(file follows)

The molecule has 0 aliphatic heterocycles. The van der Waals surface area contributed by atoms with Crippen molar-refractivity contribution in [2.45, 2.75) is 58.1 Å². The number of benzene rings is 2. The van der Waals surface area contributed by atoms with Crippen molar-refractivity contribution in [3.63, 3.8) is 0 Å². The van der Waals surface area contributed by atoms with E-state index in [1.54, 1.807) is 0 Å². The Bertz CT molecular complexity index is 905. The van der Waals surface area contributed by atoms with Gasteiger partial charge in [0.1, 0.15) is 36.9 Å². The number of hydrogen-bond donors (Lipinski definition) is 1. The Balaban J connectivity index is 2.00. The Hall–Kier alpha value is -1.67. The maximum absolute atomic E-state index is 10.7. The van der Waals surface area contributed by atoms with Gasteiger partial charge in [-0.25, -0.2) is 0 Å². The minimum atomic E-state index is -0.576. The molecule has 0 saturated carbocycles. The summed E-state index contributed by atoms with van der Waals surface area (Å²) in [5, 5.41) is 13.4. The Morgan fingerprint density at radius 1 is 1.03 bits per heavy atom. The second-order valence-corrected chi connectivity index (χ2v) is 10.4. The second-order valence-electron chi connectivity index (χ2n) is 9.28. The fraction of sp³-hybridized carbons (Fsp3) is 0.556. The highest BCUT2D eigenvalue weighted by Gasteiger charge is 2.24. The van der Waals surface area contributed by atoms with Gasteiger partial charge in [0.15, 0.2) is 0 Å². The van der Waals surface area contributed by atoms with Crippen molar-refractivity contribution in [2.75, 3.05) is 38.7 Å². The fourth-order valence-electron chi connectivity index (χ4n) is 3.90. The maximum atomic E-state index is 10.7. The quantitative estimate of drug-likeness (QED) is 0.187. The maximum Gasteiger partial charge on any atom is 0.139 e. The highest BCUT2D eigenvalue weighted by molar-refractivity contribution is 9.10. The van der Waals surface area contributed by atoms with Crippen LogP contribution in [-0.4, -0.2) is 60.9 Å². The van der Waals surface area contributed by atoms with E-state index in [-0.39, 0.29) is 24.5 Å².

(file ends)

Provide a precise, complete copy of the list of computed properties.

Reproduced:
The molecule has 0 aliphatic heterocycles. The van der Waals surface area contributed by atoms with Crippen molar-refractivity contribution in [2.45, 2.75) is 58.1 Å². The number of benzene rings is 2. The van der Waals surface area contributed by atoms with Crippen molar-refractivity contribution in [3.63, 3.8) is 0 Å². The van der Waals surface area contributed by atoms with E-state index in [1.54, 1.807) is 0 Å². The Bertz CT molecular complexity index is 905. The van der Waals surface area contributed by atoms with Gasteiger partial charge in [0.1, 0.15) is 36.9 Å². The number of hydrogen-bond donors (Lipinski definition) is 1. The Balaban J connectivity index is 2.00. The Hall–Kier alpha value is -1.67. The maximum absolute atomic E-state index is 10.7. The van der Waals surface area contributed by atoms with Gasteiger partial charge in [-0.25, -0.2) is 0 Å². The minimum atomic E-state index is -0.576. The molecule has 0 saturated carbocycles. The summed E-state index contributed by atoms with van der Waals surface area (Å²) in [5, 5.41) is 13.4. The Morgan fingerprint density at radius 1 is 1.03 bits per heavy atom. The second-order valence-corrected chi connectivity index (χ2v) is 10.4. The second-order valence-electron chi connectivity index (χ2n) is 9.28. The fraction of sp³-hybridized carbons (Fsp3) is 0.556. The highest BCUT2D eigenvalue weighted by Gasteiger charge is 2.24. The van der Waals surface area contributed by atoms with Gasteiger partial charge in [0.15, 0.2) is 0 Å². The van der Waals surface area contributed by atoms with Crippen molar-refractivity contribution in [2.75, 3.05) is 38.7 Å². The fourth-order valence-electron chi connectivity index (χ4n) is 3.90. The maximum atomic E-state index is 10.7. The quantitative estimate of drug-likeness (QED) is 0.187. The maximum Gasteiger partial charge on any atom is 0.139 e. The highest BCUT2D eigenvalue weighted by molar-refractivity contribution is 9.10. The van der Waals surface area contributed by atoms with Crippen LogP contribution in [-0.4, -0.2) is 60.9 Å². The van der Waals surface area contributed by atoms with E-state index in [-0.39, 0.29) is 24.5 Å².